In 1682 the French explorer René-Robert Cavelier de La Salle claimed the Mississippi River basin for France, naming the region Louisiana to honor his king, Louis XIV. Until the United States acquired the territory in the Louisiana Purchase more than a century later, there had never been a revolution, per se, in Louisiana. However, as Jennifer Tsien highlights in this groundbreaking work, revolutionary sentiment clearly surfaced in the literature and discourse both in the Louisiana colony and in France with dramatic and far-reaching consequences.

In Rumors of Revolution, Tsien analyzes documented observations made in Paris and in New Orleans about the exercise of royal power over French subjects and colonial Louisiana stories that laid bare the arbitrary powers and abuses that the government could exert on its people against their will. Ultimately, Tsien establishes an implicit connection between histories of settler colonialism in the Americas and the fate of absolutism in Europe that has been largely overlooked in scholarship to date.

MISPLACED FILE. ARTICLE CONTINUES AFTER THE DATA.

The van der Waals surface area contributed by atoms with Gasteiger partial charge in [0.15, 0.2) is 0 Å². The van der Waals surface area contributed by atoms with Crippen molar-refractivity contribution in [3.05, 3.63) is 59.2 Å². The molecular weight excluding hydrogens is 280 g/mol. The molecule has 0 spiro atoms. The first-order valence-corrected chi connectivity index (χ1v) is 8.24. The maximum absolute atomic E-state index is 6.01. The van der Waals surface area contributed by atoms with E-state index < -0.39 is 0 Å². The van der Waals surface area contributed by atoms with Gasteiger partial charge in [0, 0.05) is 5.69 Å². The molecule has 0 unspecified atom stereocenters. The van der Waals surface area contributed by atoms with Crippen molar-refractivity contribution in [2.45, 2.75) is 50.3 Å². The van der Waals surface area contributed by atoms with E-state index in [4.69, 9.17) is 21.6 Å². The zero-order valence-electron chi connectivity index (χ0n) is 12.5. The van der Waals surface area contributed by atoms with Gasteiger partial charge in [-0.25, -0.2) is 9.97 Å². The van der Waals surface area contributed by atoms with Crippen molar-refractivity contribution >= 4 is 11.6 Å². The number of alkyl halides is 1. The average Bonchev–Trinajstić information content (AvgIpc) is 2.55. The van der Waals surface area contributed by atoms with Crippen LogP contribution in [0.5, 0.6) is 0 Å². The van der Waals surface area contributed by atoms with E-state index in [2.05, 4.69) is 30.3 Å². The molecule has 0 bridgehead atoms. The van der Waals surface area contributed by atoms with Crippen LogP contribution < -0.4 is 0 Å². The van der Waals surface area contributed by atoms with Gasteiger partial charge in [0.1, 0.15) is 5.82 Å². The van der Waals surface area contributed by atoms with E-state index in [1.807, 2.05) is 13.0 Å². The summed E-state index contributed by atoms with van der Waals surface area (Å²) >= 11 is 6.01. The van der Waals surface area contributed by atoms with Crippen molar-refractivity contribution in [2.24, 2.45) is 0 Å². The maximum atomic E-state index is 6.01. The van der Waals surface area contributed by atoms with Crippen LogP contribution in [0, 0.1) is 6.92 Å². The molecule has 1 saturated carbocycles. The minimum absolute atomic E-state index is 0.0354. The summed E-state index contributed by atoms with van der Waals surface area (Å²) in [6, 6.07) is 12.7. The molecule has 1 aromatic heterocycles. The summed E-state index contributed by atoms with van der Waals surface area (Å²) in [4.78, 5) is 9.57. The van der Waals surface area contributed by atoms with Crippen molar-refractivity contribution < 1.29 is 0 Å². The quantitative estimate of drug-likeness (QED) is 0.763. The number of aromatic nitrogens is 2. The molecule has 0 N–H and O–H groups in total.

Find a BookFor Our AuthorsRights and PermissionsRotunda Digital ImprintSupport UVA PressCareer OpportunitiesWalker Cowen Memorial PrizePrivacy Policy
  • P.O. Box 400318 (Postal)
  • Charlottesville, VA 22904-4318
  • 210 Sprigg Lane (Courier)
  • Charlottesville, VA 22903-2417
  • 434 924-3468 (main)
  • 1-800-831-3406 (toll-free)
  • 434 982-2655 (fax)
support uva press
Be a part of
the future
of publishing
Support UVA Press
uva logo
aup member
© 2023 UNIVERSITY OF VIRGINIA PRESS